“And now for something completely different.”
It’s not often that those words can be spoken about a theatrical production, especially one on Broadway. At first glance, Everyday Rapture might not appear to fit into that category. A one-woman show (definitely seen that before) that touches upon conflicted religious upbringing (yup, that too), Everyday Rapture is a refreshingly quirky, undeniably original addition to the marquis of 42nd Street.
Transferring to Broadway after a hit run at Second Stage Theater last year and starring Sherie Rene Scott, Everyday Rapture details her upbringing in a Menonnite household in Topeka, Kansas and her subsequent move to New York and “numerous second leads in Broadway musicals.” It’s a familiar tale, but it’s told in such an unfamiliar method that it seems new and fresh.
Bounding around the stage, frequently skipping or dancing instead of walking, Scott introduces herself by describing her ongoing journey to choose between conflicting messages written on slips of paper she carries in her pockets. One states, “You are a speck of dust”; the other says, “The universe was made for you.” One can understand her conflict. Another, and more humorous conflict she describes facing throughout her childhood is being torn between two loves: Jesus and Judy Garland. Paying tribute to both, her rendition of “You Made Me Love You,” sung to a slideshow of pictures of Jesus and Judy, is especially lovely.
Dry and ironic, but also surprisingly quiet and touching, Scott’s life story provides unique insight into an unfamiliar religion and the confusion it could cause for a child. She addresses some dark topics and although it is clear she is describing both suicide and abortion, she never says the specific words. Instead, her seemingly innocent perspective and simplistic descriptions enhance the meaning of the anecdotes.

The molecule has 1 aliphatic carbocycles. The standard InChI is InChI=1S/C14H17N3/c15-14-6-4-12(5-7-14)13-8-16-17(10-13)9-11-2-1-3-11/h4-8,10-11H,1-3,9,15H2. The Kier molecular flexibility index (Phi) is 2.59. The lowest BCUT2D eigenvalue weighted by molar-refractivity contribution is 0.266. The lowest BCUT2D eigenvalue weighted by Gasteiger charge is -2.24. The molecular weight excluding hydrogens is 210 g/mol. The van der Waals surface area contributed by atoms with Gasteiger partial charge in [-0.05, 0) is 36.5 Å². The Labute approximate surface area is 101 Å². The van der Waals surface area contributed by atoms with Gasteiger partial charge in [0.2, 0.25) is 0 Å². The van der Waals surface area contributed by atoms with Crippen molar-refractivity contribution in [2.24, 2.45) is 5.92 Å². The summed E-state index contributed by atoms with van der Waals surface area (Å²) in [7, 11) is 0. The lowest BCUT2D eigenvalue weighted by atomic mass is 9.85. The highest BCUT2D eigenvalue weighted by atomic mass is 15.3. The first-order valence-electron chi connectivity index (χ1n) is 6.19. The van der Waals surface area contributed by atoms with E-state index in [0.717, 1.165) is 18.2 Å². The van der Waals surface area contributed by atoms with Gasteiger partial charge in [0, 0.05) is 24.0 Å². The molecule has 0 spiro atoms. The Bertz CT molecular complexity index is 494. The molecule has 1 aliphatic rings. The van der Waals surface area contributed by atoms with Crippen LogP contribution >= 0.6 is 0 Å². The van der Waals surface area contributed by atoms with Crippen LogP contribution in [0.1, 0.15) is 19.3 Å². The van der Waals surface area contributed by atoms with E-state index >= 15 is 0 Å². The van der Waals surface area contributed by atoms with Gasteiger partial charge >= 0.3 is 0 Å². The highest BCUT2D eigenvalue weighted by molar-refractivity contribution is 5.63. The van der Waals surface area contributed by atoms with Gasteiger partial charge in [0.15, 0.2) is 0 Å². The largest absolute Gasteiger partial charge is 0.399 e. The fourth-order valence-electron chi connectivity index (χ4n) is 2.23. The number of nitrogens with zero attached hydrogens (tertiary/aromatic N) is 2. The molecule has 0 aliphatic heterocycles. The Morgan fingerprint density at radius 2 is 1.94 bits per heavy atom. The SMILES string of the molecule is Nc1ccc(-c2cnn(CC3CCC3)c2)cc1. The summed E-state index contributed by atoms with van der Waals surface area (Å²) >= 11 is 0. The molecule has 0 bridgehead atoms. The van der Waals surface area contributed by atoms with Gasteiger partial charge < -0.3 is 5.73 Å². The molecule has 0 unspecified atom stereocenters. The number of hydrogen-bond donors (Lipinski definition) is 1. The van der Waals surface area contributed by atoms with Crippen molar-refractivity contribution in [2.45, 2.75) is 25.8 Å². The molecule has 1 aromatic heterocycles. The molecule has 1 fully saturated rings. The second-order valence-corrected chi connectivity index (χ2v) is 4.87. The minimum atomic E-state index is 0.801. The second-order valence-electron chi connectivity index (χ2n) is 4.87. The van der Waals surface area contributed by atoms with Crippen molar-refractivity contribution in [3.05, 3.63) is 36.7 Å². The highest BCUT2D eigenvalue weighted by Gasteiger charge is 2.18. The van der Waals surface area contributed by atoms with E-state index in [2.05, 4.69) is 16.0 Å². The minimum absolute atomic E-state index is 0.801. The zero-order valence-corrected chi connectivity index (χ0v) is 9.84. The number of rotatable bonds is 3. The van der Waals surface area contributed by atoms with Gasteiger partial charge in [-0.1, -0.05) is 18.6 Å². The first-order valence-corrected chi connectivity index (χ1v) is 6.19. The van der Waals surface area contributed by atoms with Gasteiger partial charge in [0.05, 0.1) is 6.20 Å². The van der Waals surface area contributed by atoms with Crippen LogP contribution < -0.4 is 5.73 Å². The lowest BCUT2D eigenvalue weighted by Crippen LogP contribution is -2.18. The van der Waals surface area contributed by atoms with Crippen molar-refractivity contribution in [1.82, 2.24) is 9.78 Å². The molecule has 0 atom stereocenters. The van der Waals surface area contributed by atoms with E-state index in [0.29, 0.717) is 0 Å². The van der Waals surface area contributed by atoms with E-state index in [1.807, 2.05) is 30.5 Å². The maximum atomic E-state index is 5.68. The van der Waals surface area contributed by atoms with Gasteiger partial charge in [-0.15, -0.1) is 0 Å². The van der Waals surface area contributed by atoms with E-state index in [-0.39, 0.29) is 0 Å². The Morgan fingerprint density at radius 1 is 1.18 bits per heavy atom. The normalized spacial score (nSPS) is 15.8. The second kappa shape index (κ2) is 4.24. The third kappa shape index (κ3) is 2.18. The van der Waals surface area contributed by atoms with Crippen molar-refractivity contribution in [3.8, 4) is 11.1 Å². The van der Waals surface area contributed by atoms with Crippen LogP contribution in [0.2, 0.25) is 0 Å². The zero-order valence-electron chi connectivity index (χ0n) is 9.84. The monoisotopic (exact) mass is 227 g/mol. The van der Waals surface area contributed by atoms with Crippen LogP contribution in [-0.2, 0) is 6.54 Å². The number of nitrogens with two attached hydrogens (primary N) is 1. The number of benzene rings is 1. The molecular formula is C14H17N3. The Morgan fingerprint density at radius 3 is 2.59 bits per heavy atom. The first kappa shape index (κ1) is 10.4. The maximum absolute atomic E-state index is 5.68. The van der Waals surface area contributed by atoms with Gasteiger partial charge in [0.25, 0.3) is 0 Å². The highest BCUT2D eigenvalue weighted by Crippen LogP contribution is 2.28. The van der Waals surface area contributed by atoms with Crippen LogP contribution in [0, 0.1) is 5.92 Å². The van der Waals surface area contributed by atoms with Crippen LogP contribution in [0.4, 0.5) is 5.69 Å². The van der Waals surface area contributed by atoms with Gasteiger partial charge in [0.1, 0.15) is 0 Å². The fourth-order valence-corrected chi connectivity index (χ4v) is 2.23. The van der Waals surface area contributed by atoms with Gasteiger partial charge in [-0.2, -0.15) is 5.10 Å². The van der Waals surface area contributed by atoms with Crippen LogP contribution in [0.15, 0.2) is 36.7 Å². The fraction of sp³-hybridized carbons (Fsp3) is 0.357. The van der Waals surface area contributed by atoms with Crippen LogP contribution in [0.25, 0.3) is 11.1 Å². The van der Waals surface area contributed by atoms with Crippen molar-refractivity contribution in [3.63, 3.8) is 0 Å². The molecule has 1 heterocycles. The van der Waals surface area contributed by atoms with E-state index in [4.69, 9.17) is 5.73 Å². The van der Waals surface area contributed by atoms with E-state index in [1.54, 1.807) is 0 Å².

There are plenty of light-hearted moments as well, including a tribute of her love for Mr. Rogers and an especially entertaining story of an impersonator she found on YouTube. Reminded of her late cousin after viewing a teenage boy (played by an excellent Eamon Foley) lip-synching to her Broadway songs, she contacts him through e-mail to offer some encouragement and support. Her attempt to reach out backfires badly, and Scott’s portrayal of the insecurities brought up by this is especially moving. And Eamon’s over-the-top rendition of “My Strongest Suit” is nothing short of hilarious.
Scott is also joined onstage by Lindsay Mendez and Betsy Wolfe, who serve as her “Mennonettes”. They supply her with backup vocals and dancing choreographed by Michele Lynch.
The show’s underlying message of finding joy in the everyday life is a welcome reminder to New Yorkers jaded by subway cuts and unemployment. And Scott’s energy is inevitably contagious. After a year of excellent revivals, but a sad lack of original work, Everyday Rapture is a welcome addition to Broadway.